Because the Cre transgene was inserted into the first exon of the Flt3 locus in Flt3-Cre mice19 we could not easily distinguish between transcriptional and genomic expression of Cre in purified EYFP+ HSCs. However, in agreement with EYFP expression in a fraction of the LSKCD150+CD48 HSC compartment, quantitative PCR analysis demonstrated expression of Flt3 mRNA in LSKCD150+CD48EYFP+ cells that was greater than in LSKCD150+CD48EYFP cells and, as expected, lower than in LMPPs that express high levels of cell-surface FLT3 (Figure 2D). Furthermore, single-cell PCR analysis detected Flt3 mRNA expression in almost one-half of EYFP+ LSKFLT3CD150+CD48 HSCs, in contrast to EYFP+ erythroid progenitors, which lacked Flt3 mRNA expression as reported previously (Figure 2E).21 These data demonstrate that unlike detectable FLT3 cell-surface protein expression, Flt3 transcriptional activity already initiates in the phenotypic pluripotent HSC compartment, and in agreement with being progeny of HSCs/MPPs, although not expressing Flt3 themselves, MkE progenitors sustain EYFP expression when Flt3-Cre fate mapping is applied.

Notably, the expression of the MkE-related genes VWF and Gfi1b was down-regulated in EYFP+ compared with EYFP LSKCD150+CD48 cells, whereas expression of Runx3, implied in lymphoid development,26 was increased (Figure 2F). These findings suggest that Flt3-Cre/EYFP expression marks cells that have initiated a lineage priming (down-regulation of MkE and up-regulation of lymphoid-related transcripts), preparing cells for transition into a LMPP-like state.

Finally, to investigate whether the expression of Flt3 mRNA in a fraction of LSKCD150+CD48 cells reflects that Flt3 transcription already initiates in functionally defined HSCs, irradiated mice underwent transplantation with Flt3-Cretg/+R26REYFP/+ unfractionated BM cells. After 8 weeks, a mean of 58% of donor-derived LSK cells were EYFP+, and LSKEYFP and LSKEYFP+ cells were purified from reconstituted mice and transplanted competitively into secondary recipients to assess for functional HSC activity (Figure 2G). After 6 months, only LSKEYFP cells contributed robustly to the short-lived myeloid lineage, whereas LSKEYFP+ cells gave much lower overall and in particular myeloid reconstitution (Figure 2H), suggesting that few if any self-renewing HSCs express Flt3 in steady state and on cell cycling after transplantation.

Herein, single-cell mapping of Flt3 mRNA expression and Flt3-Cre fate mapping demonstrated that Flt3 expression initiates in fully multipotent mouse progenitors, because not only lymphoid and GM progenitors but also most Mk and E restricted progenitors were EYFP+ in Flt3-Cretg/+R26REYFP/+ mice, despite lacking cell-surface FLT3 and Flt3 mRNA expression. Thus, these data demonstrate that Flt3-driven Cre protein expression and function precedes FLT3 protein expression in multipotent progenitors.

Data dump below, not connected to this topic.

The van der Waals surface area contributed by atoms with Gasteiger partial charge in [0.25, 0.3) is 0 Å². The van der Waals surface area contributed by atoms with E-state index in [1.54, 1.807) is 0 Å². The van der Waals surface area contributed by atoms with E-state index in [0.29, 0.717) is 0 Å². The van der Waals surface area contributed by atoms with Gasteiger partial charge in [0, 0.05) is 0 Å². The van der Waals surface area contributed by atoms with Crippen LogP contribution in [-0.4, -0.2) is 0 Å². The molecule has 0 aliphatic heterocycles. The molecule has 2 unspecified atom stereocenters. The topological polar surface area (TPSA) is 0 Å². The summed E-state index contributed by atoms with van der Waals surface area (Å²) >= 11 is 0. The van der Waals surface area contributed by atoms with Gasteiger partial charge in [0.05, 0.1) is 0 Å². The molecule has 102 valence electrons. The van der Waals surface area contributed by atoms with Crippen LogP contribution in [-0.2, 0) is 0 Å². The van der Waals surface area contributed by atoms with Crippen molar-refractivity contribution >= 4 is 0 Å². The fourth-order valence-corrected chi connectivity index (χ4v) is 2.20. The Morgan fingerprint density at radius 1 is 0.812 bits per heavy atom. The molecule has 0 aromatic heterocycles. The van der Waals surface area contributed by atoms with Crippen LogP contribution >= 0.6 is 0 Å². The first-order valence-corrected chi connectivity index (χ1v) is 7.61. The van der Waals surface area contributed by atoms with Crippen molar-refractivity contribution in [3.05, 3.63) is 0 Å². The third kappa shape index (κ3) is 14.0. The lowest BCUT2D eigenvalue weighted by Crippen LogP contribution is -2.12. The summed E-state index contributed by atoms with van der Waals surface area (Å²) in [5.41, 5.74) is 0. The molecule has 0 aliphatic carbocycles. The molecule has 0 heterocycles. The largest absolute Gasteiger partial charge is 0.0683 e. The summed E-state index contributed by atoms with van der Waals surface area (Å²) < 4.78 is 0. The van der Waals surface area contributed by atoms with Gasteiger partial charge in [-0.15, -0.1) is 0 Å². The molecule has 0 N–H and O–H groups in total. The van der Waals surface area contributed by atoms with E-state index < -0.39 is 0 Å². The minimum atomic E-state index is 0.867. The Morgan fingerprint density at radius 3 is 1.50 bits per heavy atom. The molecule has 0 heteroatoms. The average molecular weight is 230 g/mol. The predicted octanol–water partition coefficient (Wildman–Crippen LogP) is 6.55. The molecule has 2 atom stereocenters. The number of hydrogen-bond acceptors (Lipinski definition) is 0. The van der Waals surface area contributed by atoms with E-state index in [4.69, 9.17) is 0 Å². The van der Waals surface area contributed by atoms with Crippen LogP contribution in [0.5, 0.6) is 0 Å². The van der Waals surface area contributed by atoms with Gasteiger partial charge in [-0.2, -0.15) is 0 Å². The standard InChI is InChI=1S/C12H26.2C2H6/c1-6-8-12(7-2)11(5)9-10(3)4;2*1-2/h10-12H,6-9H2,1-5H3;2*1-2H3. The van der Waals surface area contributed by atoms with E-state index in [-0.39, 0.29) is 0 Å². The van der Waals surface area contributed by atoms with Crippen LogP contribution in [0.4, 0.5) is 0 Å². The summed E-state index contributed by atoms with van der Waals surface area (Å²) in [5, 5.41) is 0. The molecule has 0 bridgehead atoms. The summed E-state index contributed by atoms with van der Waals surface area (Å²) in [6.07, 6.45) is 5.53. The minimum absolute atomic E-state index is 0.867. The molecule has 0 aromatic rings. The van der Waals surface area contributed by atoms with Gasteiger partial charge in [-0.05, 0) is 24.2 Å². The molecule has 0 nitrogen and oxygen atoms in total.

Unlike in LSKFLT3hi LMPPs, Flt3 is coexpressed at the single-cell level with MkE transcriptional programs in MPPs, and a fraction of LSK cells with low and intermediate (but not high) levels of cell surface FLT3 sustain MkE potential. In agreement with this, stem cell reconstitution patterns were most compatible, with Flt3 expression being activated in the transition from self-renewing HSCs to MPPs, perhaps as a result of cell-cycle activation.

The present studies also reinforce the existence of GM-lymphoid restricted LSKFLT3hi LMPPs, establishing that MkE transcriptional priming and potential is gradually down-regulated in MPPs with increasing FLT3 expression, underscoring the importance of defining LMPPs on the basis of high FLT3 expression1,2 and/or alternative markers.68

Our findings suggest that in mouse knock-in models,17 Flt3-itd will be activated already in fully multipotent progenitors. This finding is of considerable importance because FLT3 expression in humans has been suggested to initiate at the multipotent stem/progenitor stage,14,15 although it is difficult to extrapolate from mouse to human because human HSCs have yet to be as stringently defined as in mice.


Contribution: N.B-V. and S.E.W.J. designed and conceptualized the overall research, analyzed the data, and wrote the manuscript; N.B.-V. performed the transplantations, phenotypic FACS analysis, sorting, and cell-culture experiments; P.W. S.D., M.L., and T.B.-J. performed FACS analysis of stem/progenitors and peripheral blood; P.W., and M.L., and H.F. performed cell sorting; P.W. and A.H. performed the gene expression analysis; and S.L. performed MkE assays.

Conflict-of-interest disclosure: The authors declare no competing financial interests.

Correspondence: Sten Eirik W. Jacobsen, Haematopoietic Stem Cell Laboratory, Weatherall Institute of Molecular Medicine, University of Oxford, John Radcliffe Hospital, Headington, Oxford OX3 9DS, United Kingdom; e-mail: sten.jacobsen{at}


The authors thank Denise Jelfs, Caroline Barnwell, Jordan Tanner, Dominik Woznica, Fred Dickinson, and Theresa Furey (University of Oxford) for expert animal support; Drs Thomas Boehm and Conrad C. Bleul (Max Planck Institute, Freiburg, Germany) for providing the Flt3-Cre mice; Dr Shankar Srinivas (University of Oxford) for the R26R-EYFP mice; and Sally-Anne Clark (University of Oxford) for help with cell sorting.

This work was supported by grants from EU-FP7 STEMEXPAND and EU-FP7 EuroSyStem Integrated project and a program grant from the Medical Research Council, United Kingdom, to S.E.W.J. A.H. was funded by grants from Crafoord foundation, Swedish Society of Medicine, and Swedish Cancer foundation. S.D. was funded by the Fundação para a Ciência e a Tecnologia.


  • The online version of this article contains a data supplement.

  • The publication costs of this article were defrayed in part by page charge payment. Therefore, and solely to indicate this fact, this article is hereby marked “advertisement” in accordance with 18 USC section 1734.

  • Submitted October 27, 2010.
  • Accepted May 15, 2011.